Neuroscience - the scientific study of the brain

Your guide to neuroscience

More often than not, neuroscience is used as an umbrella term that covers various branches of biology, including physiology, anatomy and cytology. Other aspects of it include molecular and developmental biology. These days, complex computer modelling and aspects of psychology are just as likely to be included in neuroscience as are studies of the physical and chemical aspects of the nervous system. The earliest investigations into the brain date back to ancient Egypt and many physicians consider it to be one of the last remaining big challenges for medical science.

 What is cognitive and behavioural neuroscience?

 Much of neuroscience is concerned with the way cells in the nervous system function and how neural circuits are formed in a physical sense. However, this is no longer the only approach to the discipline. Cognitive and behavioural neuroscience is more focussed on the psychological aspects of neural circuitry, such as how repeated behaviour might form certain brain networks. This is an expanding area of neuroscience which links in with social studies very closely, albeit from the point of view of brain function. Essentially, you might boil it down to how the way cognitive functionality impacts on the physical aspects of the brain and, conversely, how the physical make up of the brain impacts on cognitive functionality.

What neuroscience says about free will

Some scientific papers have been published which suggest that free will is something of a hoax that we have invented from inside of our own brains. According to such neuro-scientific work, the parts of our brain that deal with decision-making and moral responses tend to operate in much the same way from person to person. Understandably, such studies have led scientists to question the validity of the concept of free will at all. While the jury may still be out, it is certainly the case that some scientists have been able to predict responses from people they have been studying, just by examining parts of their brains' physiologies. Although the ideas such research throws up are certainly noteworthy with respect to free will, nothing has yet been published which definitively overturns the concept.

Can neuroscience explain consciousness?

The idea of consciousness being determined by neuroscience is one that is related to the question of free will. The concept of consciousness from a neuro-scientific point of view is that it is the brain's ability to perceive something outside of itself somehow. Given that the role of consciousness in human thinking is itself a hotly debated area, neuroscience alone cannot yet explain it fully. That said, strictly physiological explanations of consciousness are possible even if they are not yet completely understood.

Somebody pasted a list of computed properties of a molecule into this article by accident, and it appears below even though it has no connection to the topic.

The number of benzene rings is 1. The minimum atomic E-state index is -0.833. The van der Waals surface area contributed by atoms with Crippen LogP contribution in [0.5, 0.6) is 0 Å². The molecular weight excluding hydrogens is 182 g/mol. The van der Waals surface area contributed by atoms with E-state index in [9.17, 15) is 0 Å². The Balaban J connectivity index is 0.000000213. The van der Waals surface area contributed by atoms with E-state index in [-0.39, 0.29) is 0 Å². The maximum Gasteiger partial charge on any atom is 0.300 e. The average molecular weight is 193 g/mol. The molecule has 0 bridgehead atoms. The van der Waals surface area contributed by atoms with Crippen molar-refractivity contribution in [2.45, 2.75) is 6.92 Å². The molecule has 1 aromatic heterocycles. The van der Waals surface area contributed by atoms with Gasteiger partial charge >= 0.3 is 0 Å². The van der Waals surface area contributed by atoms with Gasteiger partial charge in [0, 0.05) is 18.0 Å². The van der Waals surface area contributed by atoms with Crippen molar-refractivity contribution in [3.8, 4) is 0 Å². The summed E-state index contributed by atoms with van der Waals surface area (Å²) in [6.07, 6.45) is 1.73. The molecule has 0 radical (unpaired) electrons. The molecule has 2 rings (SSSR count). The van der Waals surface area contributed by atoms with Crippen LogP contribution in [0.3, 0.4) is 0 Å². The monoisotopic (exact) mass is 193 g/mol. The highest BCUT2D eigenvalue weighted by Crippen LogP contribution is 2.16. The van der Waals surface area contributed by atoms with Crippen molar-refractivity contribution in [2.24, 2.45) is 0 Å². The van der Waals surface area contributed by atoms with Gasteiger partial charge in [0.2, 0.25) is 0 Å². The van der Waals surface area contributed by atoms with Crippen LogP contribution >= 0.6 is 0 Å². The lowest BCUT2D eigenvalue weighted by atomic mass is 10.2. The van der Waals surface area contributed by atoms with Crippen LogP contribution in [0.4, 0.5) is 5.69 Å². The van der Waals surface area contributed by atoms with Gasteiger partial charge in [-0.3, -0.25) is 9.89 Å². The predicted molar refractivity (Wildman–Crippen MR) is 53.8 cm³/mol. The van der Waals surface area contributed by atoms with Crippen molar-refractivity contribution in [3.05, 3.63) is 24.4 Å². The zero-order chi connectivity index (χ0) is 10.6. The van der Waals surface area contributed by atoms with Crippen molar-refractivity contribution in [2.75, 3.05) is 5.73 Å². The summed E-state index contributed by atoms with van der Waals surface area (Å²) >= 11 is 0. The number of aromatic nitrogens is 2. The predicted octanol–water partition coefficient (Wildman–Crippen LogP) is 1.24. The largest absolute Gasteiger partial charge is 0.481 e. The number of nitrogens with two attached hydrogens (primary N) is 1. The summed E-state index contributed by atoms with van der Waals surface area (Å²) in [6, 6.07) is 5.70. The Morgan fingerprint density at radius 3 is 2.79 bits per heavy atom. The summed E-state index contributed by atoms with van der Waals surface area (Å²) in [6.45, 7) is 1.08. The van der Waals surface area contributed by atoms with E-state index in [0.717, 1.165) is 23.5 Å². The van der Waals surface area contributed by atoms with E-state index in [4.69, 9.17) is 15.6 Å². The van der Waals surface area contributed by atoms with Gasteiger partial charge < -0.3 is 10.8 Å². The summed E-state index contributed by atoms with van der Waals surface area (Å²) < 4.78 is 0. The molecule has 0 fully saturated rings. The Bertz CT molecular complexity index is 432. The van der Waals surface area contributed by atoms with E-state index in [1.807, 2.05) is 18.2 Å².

What can neuroscience tell us about morality?

If the brain's physiology is responsible for the way we think, then our psychologies and, therefore, our behaviours may not fit the traditional model that, for example, legal judgements on criminality are made on. If criminals behave as they do because of the physiology of their brain, then the question of whether or not they are responsible for their actions can be reasonably put. However, mainstream opinion still agrees that people are accountable for their own moral decision-making in most cases.

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Although humankind has been using techniques that may be described as biotechnological for centuries, the term itself only came into common usage in the early part of the twentieth century. In the past, biotechnology might have involved things like artificial selection processes for improving the ability of certain crops to survive, for example. Then, there is hybridisation, a way in which people have made entirely new sub-species for themselves. These days, biotechnology includes all sorts of molecular-level processes to engineer the biologies of both plants and animals. It covers bio-manufacturing, bio-engineering, medicine production, gene therapies and food production, among many other aspects.
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